Awhile back we got a new bed. Headboard, frame, mattress – the works. It was (and still is) pretty luxurious after a long time with a falling apart frame that was the wrong size for our room. The leftover pieces of pine from the old bed frame were so much prettier than the stuff from the hardware store, I couldn’t throw them away. Instead I turned them into something we needed: storage drawers to go under the bed. These simple wooden boxes on casters have proven to be very useful in our little house in need of places to tuck things away.
People are always teasing the modern backyard farmer with their thousand-dollar chicken coops about the true cost of their eggs. While our coop was closer to half that price tag, we have talked about our choice to use pricier organic, local chicken feed. With that in mind, anywhere we can cut costs seems like a great idea. How about free bedding?
Coffee chaff is a byproduct of coffee roasting. Have you ever roasted hazelnuts? Those papery flecks of skin that come off the hazelnuts are similar to coffee chaff.
We learned right away when we brought our chicks home and had them all set up in the brooder that there is one downside to using coffee chaff. It is really lightweight and easily gets kicked up into their food and water. While they were in the brooder, we mixed coffee chaff with pine shavings to solve that problem. Thanks to the smart design of our Garden Coop, our chickens always have access to their outdoor run and their food and water can be kept separate from their bedding. As we run out of pine shavings, we have been using more and more coffee chaff without any problems.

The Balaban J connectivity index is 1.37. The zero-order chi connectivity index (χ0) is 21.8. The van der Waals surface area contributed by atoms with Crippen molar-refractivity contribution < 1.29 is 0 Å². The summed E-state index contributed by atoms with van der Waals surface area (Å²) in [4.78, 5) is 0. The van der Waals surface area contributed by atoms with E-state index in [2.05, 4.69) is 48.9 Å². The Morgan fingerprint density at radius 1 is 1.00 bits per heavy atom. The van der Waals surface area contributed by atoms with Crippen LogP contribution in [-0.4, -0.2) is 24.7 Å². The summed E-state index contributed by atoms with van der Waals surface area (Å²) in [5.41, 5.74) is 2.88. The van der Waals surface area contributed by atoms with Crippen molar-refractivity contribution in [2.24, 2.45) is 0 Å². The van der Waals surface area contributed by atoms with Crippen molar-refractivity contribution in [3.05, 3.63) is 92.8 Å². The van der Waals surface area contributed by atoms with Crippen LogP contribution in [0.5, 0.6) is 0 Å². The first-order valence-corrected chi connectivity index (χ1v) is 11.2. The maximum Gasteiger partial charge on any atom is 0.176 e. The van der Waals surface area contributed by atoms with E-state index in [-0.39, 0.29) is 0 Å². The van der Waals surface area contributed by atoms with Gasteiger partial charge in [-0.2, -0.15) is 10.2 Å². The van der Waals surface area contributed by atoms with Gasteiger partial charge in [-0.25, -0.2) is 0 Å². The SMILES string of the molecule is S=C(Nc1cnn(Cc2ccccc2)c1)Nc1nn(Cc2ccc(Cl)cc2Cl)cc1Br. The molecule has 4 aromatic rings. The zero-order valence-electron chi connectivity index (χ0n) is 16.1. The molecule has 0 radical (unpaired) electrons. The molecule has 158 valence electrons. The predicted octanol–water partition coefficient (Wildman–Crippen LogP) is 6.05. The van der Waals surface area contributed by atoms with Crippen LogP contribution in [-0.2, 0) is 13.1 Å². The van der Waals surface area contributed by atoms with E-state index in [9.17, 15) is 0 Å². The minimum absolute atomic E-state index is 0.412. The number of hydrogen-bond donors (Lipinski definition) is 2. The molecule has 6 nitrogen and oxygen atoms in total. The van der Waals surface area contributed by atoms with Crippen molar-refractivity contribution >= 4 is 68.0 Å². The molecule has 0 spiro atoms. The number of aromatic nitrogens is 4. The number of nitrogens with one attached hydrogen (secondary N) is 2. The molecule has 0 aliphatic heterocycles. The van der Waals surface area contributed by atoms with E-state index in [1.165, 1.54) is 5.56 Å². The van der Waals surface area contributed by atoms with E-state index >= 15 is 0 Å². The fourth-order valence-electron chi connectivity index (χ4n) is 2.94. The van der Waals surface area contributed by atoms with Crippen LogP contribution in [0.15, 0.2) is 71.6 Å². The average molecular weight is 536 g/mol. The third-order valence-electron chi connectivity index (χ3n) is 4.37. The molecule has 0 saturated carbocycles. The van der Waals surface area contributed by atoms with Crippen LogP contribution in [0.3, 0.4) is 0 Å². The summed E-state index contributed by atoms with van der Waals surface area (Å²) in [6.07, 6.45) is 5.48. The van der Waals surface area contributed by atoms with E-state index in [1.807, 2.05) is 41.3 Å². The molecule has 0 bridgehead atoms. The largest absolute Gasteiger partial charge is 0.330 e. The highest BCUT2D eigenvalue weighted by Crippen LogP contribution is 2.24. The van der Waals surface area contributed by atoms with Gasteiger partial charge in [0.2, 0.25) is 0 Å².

Here the ladies are strutting around in freshly changed bedding. I keep saying bedding, but it is really more like chicken litter. They sleep up on their roost. We have found that we can just layer more bedding on top once a week and change it out once a month. Some people do a deep litter method where they encourage the chickens to turn it and add layers as needed, going for as long as a year before changing it out.
You can see we still have some pine shavings left. We continue to use a higher chaff to pine ratio and expect we won’t have to buy another bag of wood shavings.
We store the coffee chaff in a big garbage can in the garage. It is so lightweight that it is easy to transport back and forth. The first local coffee roaster we went to was more than happy to let us take some bags of coffee chaff before it was tossed out. Thanks, Olympia Coffee Roasting Co.! We just have to stop by on the right day of the week. It’s been pretty easy so far, and we have a few other coffee roasters we could check with if we were in need.
Having the faint aroma of coffee in the coop is just an added bonus.